HOW CAN YOU HAVE A CHICAGO JOURNALISM TOWN HALL AND NOT MENTIONREDEYE? YOU REALLY THINK THE KINDLE—AKA THE NEWTON 2.0—IS MORE IMPORTANT????
Actually, that’s not entirely true. At the very, very end, the editor ofRedEye, Tran Ha, got up and said, basically, hey, there’s theRedEye, we’re makin’ money.
There was grumbling. It was bittersweet.
I’m serious as a plague about this: theRedEye
is the most read paper in Chicago. Numbers whatever: I trust my eyes,
which are on public transportation twice a day, and it’s everywhere. So
it has to be reckoned with. Tran Ha should have been on the panel.
And the first question should have been: What isRedEye? I still don’t really know.
editorial voice, or, as far as I can tell, mission. Its news is
imported from Mother Tribune and the AP. Itscolumnists andbloggers
seem to have no interest in local or state issues, especially political
issues. It’s sterile, a sterility masked by its tightly edited
cleverness, and not just because of its overwhelming celebrity and
sports content. There’s little of the marrow of city life to the paper. It doesn’t feel like a city, it feels like a focus group.
Right.It’s a shallow piece of shit, if you’re a stuck-up newsie snob like me and most everyone I know in the business. But it’s an omnipresent shallow piece of shit. It has simple, cheap distribution and is marketed as if the lives of tiny kittens depended upon its success, and the people who run it don’t spend all their time beeyotching in public about how it used to be this colossus and now it blows.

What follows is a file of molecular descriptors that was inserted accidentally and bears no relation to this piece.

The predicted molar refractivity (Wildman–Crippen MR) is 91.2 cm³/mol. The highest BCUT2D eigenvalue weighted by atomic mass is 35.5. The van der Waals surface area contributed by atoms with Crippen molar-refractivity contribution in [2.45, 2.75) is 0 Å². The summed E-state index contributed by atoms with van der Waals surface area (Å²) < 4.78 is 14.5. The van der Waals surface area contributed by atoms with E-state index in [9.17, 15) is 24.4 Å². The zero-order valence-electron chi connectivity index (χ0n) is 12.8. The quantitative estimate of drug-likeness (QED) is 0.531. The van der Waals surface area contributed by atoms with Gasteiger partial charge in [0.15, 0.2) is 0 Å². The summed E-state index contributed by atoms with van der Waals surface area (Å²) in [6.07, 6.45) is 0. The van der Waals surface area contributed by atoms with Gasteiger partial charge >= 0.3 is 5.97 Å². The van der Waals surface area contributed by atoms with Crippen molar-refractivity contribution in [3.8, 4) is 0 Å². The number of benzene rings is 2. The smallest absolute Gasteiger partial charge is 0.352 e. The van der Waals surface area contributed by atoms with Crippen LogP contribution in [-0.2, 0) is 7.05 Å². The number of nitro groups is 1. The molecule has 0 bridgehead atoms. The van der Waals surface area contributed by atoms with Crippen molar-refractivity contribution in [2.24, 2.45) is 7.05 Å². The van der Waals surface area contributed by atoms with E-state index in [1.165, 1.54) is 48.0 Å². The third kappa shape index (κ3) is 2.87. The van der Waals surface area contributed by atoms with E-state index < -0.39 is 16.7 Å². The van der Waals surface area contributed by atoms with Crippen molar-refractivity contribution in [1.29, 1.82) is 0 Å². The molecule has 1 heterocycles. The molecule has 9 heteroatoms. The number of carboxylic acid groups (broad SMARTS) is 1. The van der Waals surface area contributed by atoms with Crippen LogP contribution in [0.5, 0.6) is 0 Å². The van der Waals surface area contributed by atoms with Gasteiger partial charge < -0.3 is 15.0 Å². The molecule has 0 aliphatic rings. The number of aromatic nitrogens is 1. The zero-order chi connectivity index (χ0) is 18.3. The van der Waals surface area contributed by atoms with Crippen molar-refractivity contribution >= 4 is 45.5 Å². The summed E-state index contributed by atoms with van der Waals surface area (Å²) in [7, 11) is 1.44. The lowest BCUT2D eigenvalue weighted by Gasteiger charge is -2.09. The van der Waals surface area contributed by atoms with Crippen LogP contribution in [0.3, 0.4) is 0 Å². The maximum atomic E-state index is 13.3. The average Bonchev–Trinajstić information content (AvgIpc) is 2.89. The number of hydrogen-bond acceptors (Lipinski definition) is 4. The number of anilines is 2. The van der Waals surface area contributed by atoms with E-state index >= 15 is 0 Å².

The question I have is whether you could apply the backend tactics that make a shallow piece of shit work so well to a newspaper that isn’t a shallow piece of shit. My position has long been that content matters far less than we content-producers like to think it does, that you can convince anyone to pick up anything if you shove it in their faces enough, and that people who came up through journalism to become newspaper execs like to fuck with the journalism because it’s what they know but they’re not willing to dig into the intricacies of marketing and distro because they feel out of their depths.
(Which is stupid; we pride ourselves on becoming experts at anything by talking to all the experts and distilling it down to the simplest form so people can understand it. Mostly, though, the problem with all discussion of newspapers these days is that it’s being done by journalists, who can do jack shit about the actual problems with newspapers.)
It helps RedEye that it’s free (I thought only the dastardly Internet had free content?) but it also helps that I cannot walk twelve blocks to work every day without tripping over at least five boxes of the thing. Even though I’m adamantly opposed to it in theory, by the end of my daily trek I feel like I should get one anyway on the off chance that then it might leave me alone.